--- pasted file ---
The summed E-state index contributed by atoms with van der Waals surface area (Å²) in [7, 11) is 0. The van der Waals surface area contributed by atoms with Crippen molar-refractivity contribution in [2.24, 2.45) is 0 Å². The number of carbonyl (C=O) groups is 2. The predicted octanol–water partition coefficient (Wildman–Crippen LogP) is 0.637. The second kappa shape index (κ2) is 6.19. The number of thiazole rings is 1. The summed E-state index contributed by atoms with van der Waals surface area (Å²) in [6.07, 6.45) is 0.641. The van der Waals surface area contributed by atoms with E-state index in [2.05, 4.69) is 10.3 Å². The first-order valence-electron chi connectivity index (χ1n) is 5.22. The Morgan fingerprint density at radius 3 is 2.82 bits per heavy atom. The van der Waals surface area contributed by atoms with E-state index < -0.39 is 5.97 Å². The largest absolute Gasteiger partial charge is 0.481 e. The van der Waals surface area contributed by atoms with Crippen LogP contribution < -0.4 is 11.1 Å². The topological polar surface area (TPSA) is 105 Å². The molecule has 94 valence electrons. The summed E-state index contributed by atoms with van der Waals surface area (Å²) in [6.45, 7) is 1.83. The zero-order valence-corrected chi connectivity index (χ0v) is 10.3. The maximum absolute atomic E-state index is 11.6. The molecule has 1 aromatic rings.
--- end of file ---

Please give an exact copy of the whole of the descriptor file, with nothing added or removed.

The summed E-state index contributed by atoms with van der Waals surface area (Å²) in [7, 11) is 0. The van der Waals surface area contributed by atoms with Crippen molar-refractivity contribution in [2.24, 2.45) is 0 Å². The number of carbonyl (C=O) groups is 2. The predicted octanol–water partition coefficient (Wildman–Crippen LogP) is 0.637. The second kappa shape index (κ2) is 6.19. The number of thiazole rings is 1. The summed E-state index contributed by atoms with van der Waals surface area (Å²) in [6.07, 6.45) is 0.641. The van der Waals surface area contributed by atoms with E-state index in [2.05, 4.69) is 10.3 Å². The first-order valence-electron chi connectivity index (χ1n) is 5.22. The Morgan fingerprint density at radius 3 is 2.82 bits per heavy atom. The van der Waals surface area contributed by atoms with E-state index < -0.39 is 5.97 Å². The largest absolute Gasteiger partial charge is 0.481 e. The van der Waals surface area contributed by atoms with Crippen LogP contribution < -0.4 is 11.1 Å². The topological polar surface area (TPSA) is 105 Å². The molecule has 94 valence electrons. The summed E-state index contributed by atoms with van der Waals surface area (Å²) in [6.45, 7) is 1.83. The zero-order valence-corrected chi connectivity index (χ0v) is 10.3. The maximum absolute atomic E-state index is 11.6. The molecule has 1 aromatic rings.